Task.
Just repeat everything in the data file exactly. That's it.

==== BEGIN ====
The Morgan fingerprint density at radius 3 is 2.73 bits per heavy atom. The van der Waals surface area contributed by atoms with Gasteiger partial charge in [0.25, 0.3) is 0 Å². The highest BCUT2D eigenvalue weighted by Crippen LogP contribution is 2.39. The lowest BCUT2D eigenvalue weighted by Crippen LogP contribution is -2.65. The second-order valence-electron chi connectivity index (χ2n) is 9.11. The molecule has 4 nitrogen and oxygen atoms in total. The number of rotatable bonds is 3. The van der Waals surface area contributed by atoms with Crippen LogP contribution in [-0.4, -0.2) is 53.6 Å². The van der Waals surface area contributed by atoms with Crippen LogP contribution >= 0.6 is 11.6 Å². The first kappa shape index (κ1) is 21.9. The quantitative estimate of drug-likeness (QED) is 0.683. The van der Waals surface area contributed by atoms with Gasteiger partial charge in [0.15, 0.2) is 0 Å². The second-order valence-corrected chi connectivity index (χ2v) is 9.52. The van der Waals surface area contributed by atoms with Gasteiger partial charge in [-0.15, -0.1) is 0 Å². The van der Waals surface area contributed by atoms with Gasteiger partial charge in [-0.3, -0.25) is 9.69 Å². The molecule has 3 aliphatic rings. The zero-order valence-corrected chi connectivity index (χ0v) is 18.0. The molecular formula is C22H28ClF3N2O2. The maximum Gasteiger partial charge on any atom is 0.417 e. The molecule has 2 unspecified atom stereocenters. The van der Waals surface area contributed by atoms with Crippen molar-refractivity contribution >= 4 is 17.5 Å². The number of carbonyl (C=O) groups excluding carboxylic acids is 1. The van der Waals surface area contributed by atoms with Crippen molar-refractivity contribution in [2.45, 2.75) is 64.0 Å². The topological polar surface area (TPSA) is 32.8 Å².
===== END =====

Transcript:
The Morgan fingerprint density at radius 3 is 2.73 bits per heavy atom. The van der Waals surface area contributed by atoms with Gasteiger partial charge in [0.25, 0.3) is 0 Å². The highest BCUT2D eigenvalue weighted by Crippen LogP contribution is 2.39. The lowest BCUT2D eigenvalue weighted by Crippen LogP contribution is -2.65. The second-order valence-electron chi connectivity index (χ2n) is 9.11. The molecule has 4 nitrogen and oxygen atoms in total. The number of rotatable bonds is 3. The van der Waals surface area contributed by atoms with Crippen LogP contribution in [-0.4, -0.2) is 53.6 Å². The van der Waals surface area contributed by atoms with Crippen LogP contribution >= 0.6 is 11.6 Å². The first kappa shape index (κ1) is 21.9. The quantitative estimate of drug-likeness (QED) is 0.683. The van der Waals surface area contributed by atoms with Gasteiger partial charge in [0.15, 0.2) is 0 Å². The second-order valence-corrected chi connectivity index (χ2v) is 9.52. The van der Waals surface area contributed by atoms with Gasteiger partial charge in [-0.15, -0.1) is 0 Å². The van der Waals surface area contributed by atoms with Gasteiger partial charge in [-0.3, -0.25) is 9.69 Å². The molecule has 3 aliphatic rings. The zero-order valence-corrected chi connectivity index (χ0v) is 18.0. The molecular formula is C22H28ClF3N2O2. The maximum Gasteiger partial charge on any atom is 0.417 e. The molecule has 2 unspecified atom stereocenters. The van der Waals surface area contributed by atoms with Crippen molar-refractivity contribution >= 4 is 17.5 Å². The number of carbonyl (C=O) groups excluding carboxylic acids is 1. The van der Waals surface area contributed by atoms with Crippen molar-refractivity contribution in [2.45, 2.75) is 64.0 Å². The topological polar surface area (TPSA) is 32.8 Å².